The Rappahannock County Board of Supervisors, at the behest of AT&T, will vote at its March meeting on the tabled motion to place a cell tower at the Rappahannock High School. In a surprise move, according to the Rappahannock News, “an alternate site for the proposed 199-foot monopole at the high school had been submitted earlier in the day, another 220 feet from the school . . . .”
To me, and I speak only for myself, this smacks of the same lack of “due diligence” and lack of public information that seems to permeate the whole process. Why was the tower placed closer to the school in the first place? Who made that decision? After what research? With what input? What was the school board vote? And what was the vote to move the tower farther from the school? What concerns were being responded to? The move seems to be an admission of a serious problem.
We don’t have a lot of media out here in our unique mountain home. There is just our one weekly newspaper, and for obvious reasons, there is no investigative reporter. So we have to count on absolute transparency in public affairs.
Most of us are not clear about who approached who about the whole cell tower proposal. There seemed to be a well intentioned collusion to “git ‘er done.” All of a sudden it seems to be a done deal, and if one has reservations about it, one is suddenly labeled as kind of “idle rich come-here environmental extremist.” Do what?! This is not the way Rappahannock has traditionally done business. The issue itself has caused more angry dissension and division than any I can recall. What’s up with that?
Our county depends very much on the goodwill and fellowship of volunteers and the generosity of community-minded citizens. This affair is fraying that spirit.
I have a very serious favor to ask of our community, especially our county officials and supervisors. Please Google “schools and cell towers” and explore there for an hour or so. You might see some nonsense, but you will also find a lot of serious information. You will find that cell phone companies, knowing that school budgets are being cut during this recession, are using this public relations gambit around the country. And it is meeting with stiff resistance for good reasons.
I think we all know that the science on electromagnetic radiation is an evolving discipline. Cell towers and cell phones are a recent phenomenon, so only a few decades of study have taken place. And the proliferation of cell towers has been extraordinary, from a few thousand to more than a quarter million in two decades. And the growth is exponential. So with more time and more cell sites, scientists naturally will have a much larger and more meaningful sample.
We need to ask ourselves some questions. Are these concerns merely the rantings of over-reacting environmental wackos? Or are they the prudent caution of thoughtful parents and school boards? Remember, many of us are of the generation that was told that tobacco had no harmful effects and was certainly not cancer causing. And the federal government went along with it. And we grew up in houses, schools, and offices which were festered with asbestos. How did that work out?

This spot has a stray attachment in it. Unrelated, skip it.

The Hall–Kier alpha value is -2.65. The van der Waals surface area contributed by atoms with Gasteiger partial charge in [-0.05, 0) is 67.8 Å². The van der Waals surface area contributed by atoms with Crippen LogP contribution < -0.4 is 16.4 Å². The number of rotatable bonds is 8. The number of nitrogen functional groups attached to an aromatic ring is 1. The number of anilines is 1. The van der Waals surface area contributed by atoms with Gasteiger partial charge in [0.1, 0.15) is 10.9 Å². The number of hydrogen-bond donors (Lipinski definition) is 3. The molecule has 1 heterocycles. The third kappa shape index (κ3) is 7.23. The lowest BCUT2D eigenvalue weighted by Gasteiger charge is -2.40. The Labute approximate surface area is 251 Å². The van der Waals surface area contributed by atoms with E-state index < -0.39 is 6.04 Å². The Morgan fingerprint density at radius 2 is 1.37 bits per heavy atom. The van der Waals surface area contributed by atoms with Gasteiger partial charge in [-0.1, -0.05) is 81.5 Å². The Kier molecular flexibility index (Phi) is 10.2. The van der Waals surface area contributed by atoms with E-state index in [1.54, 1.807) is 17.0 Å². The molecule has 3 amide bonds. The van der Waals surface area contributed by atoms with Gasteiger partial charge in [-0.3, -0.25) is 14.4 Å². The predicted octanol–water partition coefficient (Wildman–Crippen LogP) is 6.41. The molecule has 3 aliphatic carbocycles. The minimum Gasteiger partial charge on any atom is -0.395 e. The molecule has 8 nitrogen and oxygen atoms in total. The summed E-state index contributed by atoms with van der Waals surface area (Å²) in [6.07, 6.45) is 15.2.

The Los Angeles Unified School District, one of the largest in the country, has already moved to keep cell radiation off of their school properties. The same thing is happening in other American cities and towns.
If our school district is in the kind of dire need that it needs to risk the health and safety of our kids, then as individuals and groups we should pony up to meet the cost of that lease agreement. I volunteer right here to contribute what I can on a monthly basis.
Hey y’all, I know that a whole lot of folks here are really looking forward to better cell phone service. And I’m the leader of the pack when it comes to faster Internet service. But we seem to be going off half-cocked and hurriedly. Better service will come if we are patient, and there will be better coverage. We shouldn’t sell the farm just yet. We are the hole in the doughnut right now, and believe it or not, that hole is a seller’s market.
And while you are on Google, check out the “lightRadiocube” from Bell Labs. It is expected to make cell towers obsolete in the very near future, perhaps as soon as next year. Similar technology is already in use in major cities with large buildings. The “lightRadiocube” technology would provide almost universal coverage for a place like Rappahannock, rather than the limited coverage (45 percent) now offered by AT&T. These “cubes,” with less radiation than a tower, could be placed on chimneys, flagpoles, barn roofs, or old TV antennas. Then Rappahannock could have almost complete coverage without the plug-ugly monopoles and that which comes with them, health concerns, lowered property values, and less coverage.
Federal law says we have to allow for cell companies to present plans for service. It doesn’t say we have to jump through their hoops at whatever the cost. Let’s start over again, and get this thing done as a unified community.
I know that County Administrator John McCarthy and the supervisors have worked hard and spent a lot of time on this. We should thank them for that. But we should also expect them to respond in a very public way to the concerns raised, and to new information which could make the idea of gigantic cell towers obsolete before 2013. Let’s not paint ourselves into a corner created by AT&T.